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Alumni of the Month

January 2013
Dr. Jean F. Coppola (B.S. ’86)

Q & A:

What was your favorite class, who was your favorite professor, or what is your fondest memory of Hofstra?

My favorite classes at Hofstra included Computer Engineering, Business Communication, Philosophy and Logic. My favorite professors were Dr. Ronald R. Janssen (English), Dr. Sam Saddawi (Engineering), and Dr. David G. Cernic (Philosophy/Religious Studies). These dynamic teachers truly cared about their students.

What was your first job after graduating from Hofstra, and what was the most valuable thing you learned there?

My first job after graduation was as a computer lab supervisor in the  Academic Computing Department at the Pace University campus in lower Manhattan. I learned to support professors in all different disciplines, some proficient with technology whereas others were novice; while supervising 40 undergraduates. Most importantly, I learned all aspects of technical support, repairing computers, and designing computer networks. The skills I learned on the job allowed me to be promoted quickly, to obtain multiple campus responsibilities, and to make connections to even more staff and faculty around the university’s campuses.

What is your field of specialty, and how did you come to work in the industry?

My field of specialty is gerontechnology and service-learning from the perspective of information technology/computer science in the higher education industry. While at Hofstra in Dr. Janssen’s Business Communication course, we were challenged to work in teams to make a difference in the community with our semester-long project, long before the term “service-learning” was prevalent in higher education. During my high school days at St. Francis Prep, I loved computer programming, building joysticks, and light pens. My Franciscan training of being of service to others, while using innate talents, led me to a career in higher education.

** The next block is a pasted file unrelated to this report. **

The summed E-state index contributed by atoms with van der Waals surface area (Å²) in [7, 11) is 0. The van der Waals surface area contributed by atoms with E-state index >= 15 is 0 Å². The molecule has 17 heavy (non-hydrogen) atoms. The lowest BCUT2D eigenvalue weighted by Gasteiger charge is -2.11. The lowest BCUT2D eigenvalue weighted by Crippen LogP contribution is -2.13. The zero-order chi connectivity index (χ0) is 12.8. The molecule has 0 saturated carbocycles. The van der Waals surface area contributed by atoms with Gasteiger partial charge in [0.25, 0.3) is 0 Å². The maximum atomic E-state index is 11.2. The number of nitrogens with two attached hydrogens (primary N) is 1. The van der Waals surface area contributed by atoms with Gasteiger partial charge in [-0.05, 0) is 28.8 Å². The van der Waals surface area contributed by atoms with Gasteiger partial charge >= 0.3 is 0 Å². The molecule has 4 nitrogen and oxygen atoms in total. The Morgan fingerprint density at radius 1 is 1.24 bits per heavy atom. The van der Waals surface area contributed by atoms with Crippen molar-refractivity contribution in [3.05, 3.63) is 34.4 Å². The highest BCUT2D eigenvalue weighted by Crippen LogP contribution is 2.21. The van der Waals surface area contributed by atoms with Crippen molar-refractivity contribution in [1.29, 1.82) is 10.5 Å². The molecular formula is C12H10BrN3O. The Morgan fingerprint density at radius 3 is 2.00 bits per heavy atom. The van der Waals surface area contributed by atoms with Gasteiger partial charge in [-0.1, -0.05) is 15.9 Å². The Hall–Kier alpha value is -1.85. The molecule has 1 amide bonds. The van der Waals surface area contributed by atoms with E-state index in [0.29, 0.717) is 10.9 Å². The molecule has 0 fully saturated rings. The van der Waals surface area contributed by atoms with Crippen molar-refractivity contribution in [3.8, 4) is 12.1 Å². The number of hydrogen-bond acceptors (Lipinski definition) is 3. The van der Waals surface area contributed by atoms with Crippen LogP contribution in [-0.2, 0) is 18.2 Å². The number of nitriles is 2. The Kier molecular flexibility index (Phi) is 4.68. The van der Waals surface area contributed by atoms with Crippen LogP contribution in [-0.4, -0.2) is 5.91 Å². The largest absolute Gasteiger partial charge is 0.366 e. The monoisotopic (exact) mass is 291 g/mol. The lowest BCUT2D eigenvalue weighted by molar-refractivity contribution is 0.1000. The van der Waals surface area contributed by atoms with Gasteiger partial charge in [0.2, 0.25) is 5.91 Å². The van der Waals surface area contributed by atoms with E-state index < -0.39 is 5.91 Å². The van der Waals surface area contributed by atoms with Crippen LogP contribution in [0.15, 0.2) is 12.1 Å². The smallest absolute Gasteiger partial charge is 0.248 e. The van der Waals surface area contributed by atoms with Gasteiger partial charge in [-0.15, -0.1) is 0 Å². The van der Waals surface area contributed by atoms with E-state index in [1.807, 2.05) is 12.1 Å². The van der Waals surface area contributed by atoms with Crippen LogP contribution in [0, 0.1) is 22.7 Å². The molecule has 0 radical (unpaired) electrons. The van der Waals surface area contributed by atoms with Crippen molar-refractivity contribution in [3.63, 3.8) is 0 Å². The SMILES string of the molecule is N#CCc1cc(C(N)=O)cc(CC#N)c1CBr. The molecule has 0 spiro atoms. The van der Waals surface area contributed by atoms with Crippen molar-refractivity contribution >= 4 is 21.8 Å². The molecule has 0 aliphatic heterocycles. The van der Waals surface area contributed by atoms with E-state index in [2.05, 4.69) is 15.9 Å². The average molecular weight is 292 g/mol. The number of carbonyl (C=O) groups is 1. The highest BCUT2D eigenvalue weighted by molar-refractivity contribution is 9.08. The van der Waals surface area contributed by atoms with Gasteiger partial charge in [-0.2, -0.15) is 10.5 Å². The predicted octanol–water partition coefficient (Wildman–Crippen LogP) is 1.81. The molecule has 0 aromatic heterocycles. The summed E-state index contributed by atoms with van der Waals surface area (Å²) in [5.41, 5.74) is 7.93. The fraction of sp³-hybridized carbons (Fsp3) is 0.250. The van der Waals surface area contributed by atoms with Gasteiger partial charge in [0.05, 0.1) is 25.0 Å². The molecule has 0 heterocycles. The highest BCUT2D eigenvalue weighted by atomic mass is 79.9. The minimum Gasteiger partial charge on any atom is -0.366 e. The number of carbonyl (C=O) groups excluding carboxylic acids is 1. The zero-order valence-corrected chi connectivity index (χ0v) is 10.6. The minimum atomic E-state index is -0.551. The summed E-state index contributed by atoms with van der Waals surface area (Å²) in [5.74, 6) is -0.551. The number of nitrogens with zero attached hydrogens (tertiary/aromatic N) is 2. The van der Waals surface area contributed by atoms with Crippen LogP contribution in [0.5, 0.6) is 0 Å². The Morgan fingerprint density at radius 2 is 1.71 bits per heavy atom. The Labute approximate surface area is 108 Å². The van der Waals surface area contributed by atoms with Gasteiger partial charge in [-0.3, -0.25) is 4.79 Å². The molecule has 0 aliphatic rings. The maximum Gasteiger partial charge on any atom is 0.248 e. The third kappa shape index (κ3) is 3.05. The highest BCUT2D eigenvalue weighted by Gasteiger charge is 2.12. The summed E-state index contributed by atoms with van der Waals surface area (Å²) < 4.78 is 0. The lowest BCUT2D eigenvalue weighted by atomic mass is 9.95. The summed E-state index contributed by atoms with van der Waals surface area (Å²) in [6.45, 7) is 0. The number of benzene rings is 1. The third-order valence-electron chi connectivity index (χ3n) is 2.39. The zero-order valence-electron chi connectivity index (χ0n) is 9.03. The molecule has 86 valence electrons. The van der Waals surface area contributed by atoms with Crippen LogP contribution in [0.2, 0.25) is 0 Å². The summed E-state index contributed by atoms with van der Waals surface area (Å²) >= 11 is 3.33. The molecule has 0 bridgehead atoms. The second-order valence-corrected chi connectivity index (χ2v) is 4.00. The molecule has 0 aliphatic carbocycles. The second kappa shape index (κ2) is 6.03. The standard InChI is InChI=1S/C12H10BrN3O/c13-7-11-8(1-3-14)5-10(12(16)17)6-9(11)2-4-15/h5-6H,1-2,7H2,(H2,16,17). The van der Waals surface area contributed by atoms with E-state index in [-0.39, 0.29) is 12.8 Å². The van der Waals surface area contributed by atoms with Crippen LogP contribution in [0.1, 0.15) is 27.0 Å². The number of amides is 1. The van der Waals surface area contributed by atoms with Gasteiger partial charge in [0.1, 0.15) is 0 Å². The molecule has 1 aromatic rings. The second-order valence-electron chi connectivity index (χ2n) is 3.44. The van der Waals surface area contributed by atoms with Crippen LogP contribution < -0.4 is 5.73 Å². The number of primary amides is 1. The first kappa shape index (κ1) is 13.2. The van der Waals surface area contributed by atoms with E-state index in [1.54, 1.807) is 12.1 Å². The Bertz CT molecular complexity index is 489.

What advice would you give current Hofstra students?

Aim at landing a job after graduation that pays for graduate school – thus any lack of finances will not be  a barrier to life-changing education. Always work harder than anyone else does in your field – hard work always pays off! Choose a career that you love, so you never have to work a day in your life! Moreover, pay it forward – give back to your community and those less fortunate.

In one word, how would you describe Hofstra?

Serendipitous.

How has your degree from Hofstra helped you?

The degree from Hofstra gave me the stepping stones I needed for graduate studies and the credentials to enter into a higher education profession.

What made you decide to enter the field of gerontechnology research?

Doctoral research involved designing smart e-classrooms to improve critical thinking skills. After obtaining my Ph. D., my mentor, Br. Louis Miritello, encouraged me to pursue my interest in teaching the elderly technology, simultaneously reminding me that a doctoral degree was a commitment to give back to the community. Utilizing emerging technology to improve cognitive functioning in older adults and improve their quality of life, especially with the manifestation of iPods, iPads, Android tablets, touch screen computers, etc., seemed a natural progression of research. In 2005 the Westchester Department of Senior Programs and Services contacted Pace University seeking a professor with a group of students to visit an adult day care program for a session with technology.  After the one-day event, I had a strong feeling to engage in this area of scholarly research.